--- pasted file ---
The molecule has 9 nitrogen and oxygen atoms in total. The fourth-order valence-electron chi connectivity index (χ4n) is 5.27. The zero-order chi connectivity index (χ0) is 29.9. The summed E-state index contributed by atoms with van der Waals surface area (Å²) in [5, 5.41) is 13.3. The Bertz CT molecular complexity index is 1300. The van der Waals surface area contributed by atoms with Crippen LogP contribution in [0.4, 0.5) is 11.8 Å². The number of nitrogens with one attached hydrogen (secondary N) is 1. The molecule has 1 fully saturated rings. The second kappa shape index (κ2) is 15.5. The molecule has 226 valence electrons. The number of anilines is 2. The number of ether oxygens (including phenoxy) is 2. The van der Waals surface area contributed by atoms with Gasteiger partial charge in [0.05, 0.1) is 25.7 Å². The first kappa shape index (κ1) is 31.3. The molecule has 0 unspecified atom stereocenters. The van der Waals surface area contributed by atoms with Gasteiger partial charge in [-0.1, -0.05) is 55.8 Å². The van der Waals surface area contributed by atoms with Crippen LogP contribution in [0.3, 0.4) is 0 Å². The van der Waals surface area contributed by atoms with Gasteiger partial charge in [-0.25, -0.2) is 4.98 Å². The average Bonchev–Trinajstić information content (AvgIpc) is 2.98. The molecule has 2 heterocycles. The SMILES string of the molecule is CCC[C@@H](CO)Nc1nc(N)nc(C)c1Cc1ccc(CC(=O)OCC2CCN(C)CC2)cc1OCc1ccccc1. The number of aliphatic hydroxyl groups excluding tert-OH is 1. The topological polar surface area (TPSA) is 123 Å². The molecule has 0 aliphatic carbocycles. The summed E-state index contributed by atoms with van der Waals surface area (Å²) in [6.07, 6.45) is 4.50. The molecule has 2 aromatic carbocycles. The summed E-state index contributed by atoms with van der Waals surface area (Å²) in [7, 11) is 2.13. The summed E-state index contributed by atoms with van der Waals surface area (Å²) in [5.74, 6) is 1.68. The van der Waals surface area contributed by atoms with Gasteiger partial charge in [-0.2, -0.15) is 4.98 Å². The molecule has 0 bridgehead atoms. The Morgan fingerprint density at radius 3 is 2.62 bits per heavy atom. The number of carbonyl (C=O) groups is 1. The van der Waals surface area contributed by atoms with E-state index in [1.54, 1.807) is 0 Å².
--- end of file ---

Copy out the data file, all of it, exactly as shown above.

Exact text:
The molecule has 9 nitrogen and oxygen atoms in total. The fourth-order valence-electron chi connectivity index (χ4n) is 5.27. The zero-order chi connectivity index (χ0) is 29.9. The summed E-state index contributed by atoms with van der Waals surface area (Å²) in [5, 5.41) is 13.3. The Bertz CT molecular complexity index is 1300. The van der Waals surface area contributed by atoms with Crippen LogP contribution in [0.4, 0.5) is 11.8 Å². The number of nitrogens with one attached hydrogen (secondary N) is 1. The molecule has 1 fully saturated rings. The second kappa shape index (κ2) is 15.5. The molecule has 226 valence electrons. The number of anilines is 2. The number of ether oxygens (including phenoxy) is 2. The van der Waals surface area contributed by atoms with Gasteiger partial charge in [0.05, 0.1) is 25.7 Å². The first kappa shape index (κ1) is 31.3. The molecule has 0 unspecified atom stereocenters. The van der Waals surface area contributed by atoms with Gasteiger partial charge in [-0.1, -0.05) is 55.8 Å². The van der Waals surface area contributed by atoms with Crippen LogP contribution in [0.3, 0.4) is 0 Å². The van der Waals surface area contributed by atoms with Gasteiger partial charge in [-0.25, -0.2) is 4.98 Å². The average Bonchev–Trinajstić information content (AvgIpc) is 2.98. The molecule has 2 heterocycles. The SMILES string of the molecule is CCC[C@@H](CO)Nc1nc(N)nc(C)c1Cc1ccc(CC(=O)OCC2CCN(C)CC2)cc1OCc1ccccc1. The number of aliphatic hydroxyl groups excluding tert-OH is 1. The topological polar surface area (TPSA) is 123 Å². The molecule has 0 aliphatic carbocycles. The summed E-state index contributed by atoms with van der Waals surface area (Å²) in [6.07, 6.45) is 4.50. The molecule has 2 aromatic carbocycles. The summed E-state index contributed by atoms with van der Waals surface area (Å²) in [7, 11) is 2.13. The summed E-state index contributed by atoms with van der Waals surface area (Å²) in [5.74, 6) is 1.68. The van der Waals surface area contributed by atoms with Gasteiger partial charge in [-0.2, -0.15) is 4.98 Å². The molecule has 0 bridgehead atoms. The Morgan fingerprint density at radius 3 is 2.62 bits per heavy atom. The number of carbonyl (C=O) groups is 1. The van der Waals surface area contributed by atoms with E-state index in [1.54, 1.807) is 0 Å².